Hmmm, it’s been a while. So, what’s happened? My country is up for a presidential re-election. DJ Mo almost broke the internet after revealing that he had subjected his wife to 5 tests before deciding to marry her. Lewis Hamilton won the Singapore Grand Prix after we, his ride or die fans, prayed and performed voodoo rituals involving the liver of a virgin goat (don’t ask). My cat figured out a way to open cabinet doors. Life is bustling. Oh, and I forgot one more thing. I got an amazing job this August. I’m nowhere near wealthy so anyone altruistic enough to sponsor my Subway fetish for the foreseeable future, send me an email. I’m not even joking about that.
Anyway, with a new beloved job comes great excitement. With great excitement comes an insatiable need to share. Really, it’s true. Why do you think Insta is so popular? It’s so that Wanjiku could show off her brand-new watch and Odhis can post about his new business premises.
I’ve had loads of excitement over the years that I just had to share. There was the time a street urchin threatened to smear me with his shit over Sh20. There was the time I was almost run over by a bodaboda. There was a time a pickpocket was almost lynched in a bus I was commuting in. There was the time I danced with then Finance Minister Uhuru Kenyatta. There was the time I…
Oh, you want me to elaborate about when I danced with Unye? Ok. I was in high school. He had been invited to commission our dining hall. I was in the drama club and our non-award winning dance was part of the entertainment. Way before the climax, our lead singers walked up to the dais and gathered all the VIPs so we could dance with them. Unye happily joined us and shook what Mama Ngina gave him with as much grace as a… as a… I can’t even come up with a metaphor. I held his ring finger for a moment. And for a second I understood what it was like to touch somebody famous. Something special. Momentous. Anecdotal. I’ve shared it a lot since high school. Sadly, the photos were taken by school mates I no longer talk with so I don’t have any pictures.
See what I mean by sharing? I had to share the wonderful news about my new job with anyone who was willing to listen. I wasn’t even caring how much my audience didn’t care. I couldn’t care less about how much they couldn’t care less. Those flying fucks they couldn’t give, I made them land and roost. They had to pay attention. I am finally on a path that will help me become Kenya’s next Jeremy Clarkson and you think that’ll fly by? Nuh-uh. This you’ll acknowledge if I have to provide you with the airtime.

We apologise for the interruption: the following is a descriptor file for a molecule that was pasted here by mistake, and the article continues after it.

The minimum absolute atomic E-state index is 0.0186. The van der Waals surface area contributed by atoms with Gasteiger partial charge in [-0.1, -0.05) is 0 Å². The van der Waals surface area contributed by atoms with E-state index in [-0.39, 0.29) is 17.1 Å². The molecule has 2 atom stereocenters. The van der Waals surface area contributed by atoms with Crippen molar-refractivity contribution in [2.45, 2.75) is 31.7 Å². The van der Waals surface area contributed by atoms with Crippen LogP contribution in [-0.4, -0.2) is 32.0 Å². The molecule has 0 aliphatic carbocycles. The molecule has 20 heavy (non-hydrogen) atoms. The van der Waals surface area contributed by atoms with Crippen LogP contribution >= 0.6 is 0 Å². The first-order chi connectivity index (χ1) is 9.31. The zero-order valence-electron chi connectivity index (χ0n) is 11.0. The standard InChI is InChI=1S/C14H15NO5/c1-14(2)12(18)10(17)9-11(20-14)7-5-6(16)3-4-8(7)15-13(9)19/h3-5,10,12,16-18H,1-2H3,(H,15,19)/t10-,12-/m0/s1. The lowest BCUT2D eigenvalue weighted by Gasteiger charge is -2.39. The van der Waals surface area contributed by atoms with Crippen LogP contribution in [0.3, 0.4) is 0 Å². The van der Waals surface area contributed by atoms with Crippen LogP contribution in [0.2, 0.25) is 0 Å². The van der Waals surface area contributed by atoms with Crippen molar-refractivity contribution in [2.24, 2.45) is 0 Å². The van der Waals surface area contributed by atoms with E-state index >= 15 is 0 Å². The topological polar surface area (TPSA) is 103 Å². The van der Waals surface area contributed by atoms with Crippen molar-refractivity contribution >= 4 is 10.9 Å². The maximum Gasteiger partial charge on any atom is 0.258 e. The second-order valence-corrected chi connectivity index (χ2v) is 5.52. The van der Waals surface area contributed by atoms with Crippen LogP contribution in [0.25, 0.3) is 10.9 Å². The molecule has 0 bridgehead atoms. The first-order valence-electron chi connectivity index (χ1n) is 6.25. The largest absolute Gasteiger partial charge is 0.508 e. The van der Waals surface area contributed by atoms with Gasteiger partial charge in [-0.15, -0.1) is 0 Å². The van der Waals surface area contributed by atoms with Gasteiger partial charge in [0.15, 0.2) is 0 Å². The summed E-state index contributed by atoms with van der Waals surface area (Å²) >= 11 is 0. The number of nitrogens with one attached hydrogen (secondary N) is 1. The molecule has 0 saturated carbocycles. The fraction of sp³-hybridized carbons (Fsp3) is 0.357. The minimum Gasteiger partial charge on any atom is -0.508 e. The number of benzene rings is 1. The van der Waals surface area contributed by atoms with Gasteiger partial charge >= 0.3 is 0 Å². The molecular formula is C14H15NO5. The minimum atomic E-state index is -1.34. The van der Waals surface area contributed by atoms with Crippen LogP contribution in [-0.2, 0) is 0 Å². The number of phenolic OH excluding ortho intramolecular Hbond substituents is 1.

One friend, in particular, was unnerved by how vehement I was in seeking recognition for my resilience. As such she decided to invite me to lunch at her place. Let’s call her Wa Ng’ania. She would kill me if I ever revealed any information about her.
Wa Ng’ania lives in Uthiru. The exact place is called Ndwaru. A block of orange flats smack on the main road. If you get to a ridge of bumps and see ILRI you’ll need to back up.
She is beautiful. With skin that looks like a chocolate mixed with butter. She has a shorn head, with miniature tufts growing out and dyed the colour of brushed copper. She is breath-takingly beautiful. Fun. Easy to talk with. But she is also a terrible cook.
Wa Ng’ania doesn’t make bad food. She makes unimaginative food. Before I set off for her place, I decided to make sure to fill up. I had two cartons of yogurt and some cake. But this was a bad idea in hindsight. I was extremely thirsty by the time I was arriving. After the usual hugging, I handed over a bottle of soda that I had carried as the broke generous guest I was.
“Na lazima nirudishe hiyo chupa,” I told her as she went to put the soda in the fridge. She only stared at me then went into the kitchen. I sat by myself in the living room, staring at the Joseph Prince preachings ongoing on her TV. I fiddled my thumbs wondering what to do. Wa Ng’ania left me to entertain myself with the pale cream walls and her black seats. No errant magazine or newspaper in sight. I studied the couch. Velour. Must be a bitch to wash. Eventually, she came back from the kitchen. A waft of pilau masala following her.